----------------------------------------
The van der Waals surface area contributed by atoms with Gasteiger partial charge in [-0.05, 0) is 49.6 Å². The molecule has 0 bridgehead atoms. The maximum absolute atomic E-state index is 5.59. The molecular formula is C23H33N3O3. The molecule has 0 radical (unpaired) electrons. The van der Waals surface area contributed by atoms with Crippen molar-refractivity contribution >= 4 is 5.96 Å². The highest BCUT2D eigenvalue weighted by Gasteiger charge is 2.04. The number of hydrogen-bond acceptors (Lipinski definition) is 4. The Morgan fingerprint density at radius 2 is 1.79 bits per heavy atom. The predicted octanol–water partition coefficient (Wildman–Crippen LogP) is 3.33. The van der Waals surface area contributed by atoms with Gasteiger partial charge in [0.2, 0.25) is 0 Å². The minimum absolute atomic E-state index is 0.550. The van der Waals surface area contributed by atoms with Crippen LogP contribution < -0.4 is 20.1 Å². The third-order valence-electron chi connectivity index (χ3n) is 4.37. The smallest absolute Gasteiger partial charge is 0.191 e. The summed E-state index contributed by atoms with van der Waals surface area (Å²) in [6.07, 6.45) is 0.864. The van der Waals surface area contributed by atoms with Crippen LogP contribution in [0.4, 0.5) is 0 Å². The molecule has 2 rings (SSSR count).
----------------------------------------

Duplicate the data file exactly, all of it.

The van der Waals surface area contributed by atoms with Gasteiger partial charge in [-0.05, 0) is 49.6 Å². The molecule has 0 bridgehead atoms. The maximum absolute atomic E-state index is 5.59. The molecular formula is C23H33N3O3. The molecule has 0 radical (unpaired) electrons. The van der Waals surface area contributed by atoms with Crippen molar-refractivity contribution >= 4 is 5.96 Å². The highest BCUT2D eigenvalue weighted by Gasteiger charge is 2.04. The number of hydrogen-bond acceptors (Lipinski definition) is 4. The Morgan fingerprint density at radius 2 is 1.79 bits per heavy atom. The predicted octanol–water partition coefficient (Wildman–Crippen LogP) is 3.33. The van der Waals surface area contributed by atoms with Gasteiger partial charge in [0.2, 0.25) is 0 Å². The minimum absolute atomic E-state index is 0.550. The van der Waals surface area contributed by atoms with Crippen LogP contribution < -0.4 is 20.1 Å². The third-order valence-electron chi connectivity index (χ3n) is 4.37. The smallest absolute Gasteiger partial charge is 0.191 e. The summed E-state index contributed by atoms with van der Waals surface area (Å²) in [6.07, 6.45) is 0.864. The van der Waals surface area contributed by atoms with Crippen LogP contribution in [0.4, 0.5) is 0 Å². The molecule has 2 rings (SSSR count).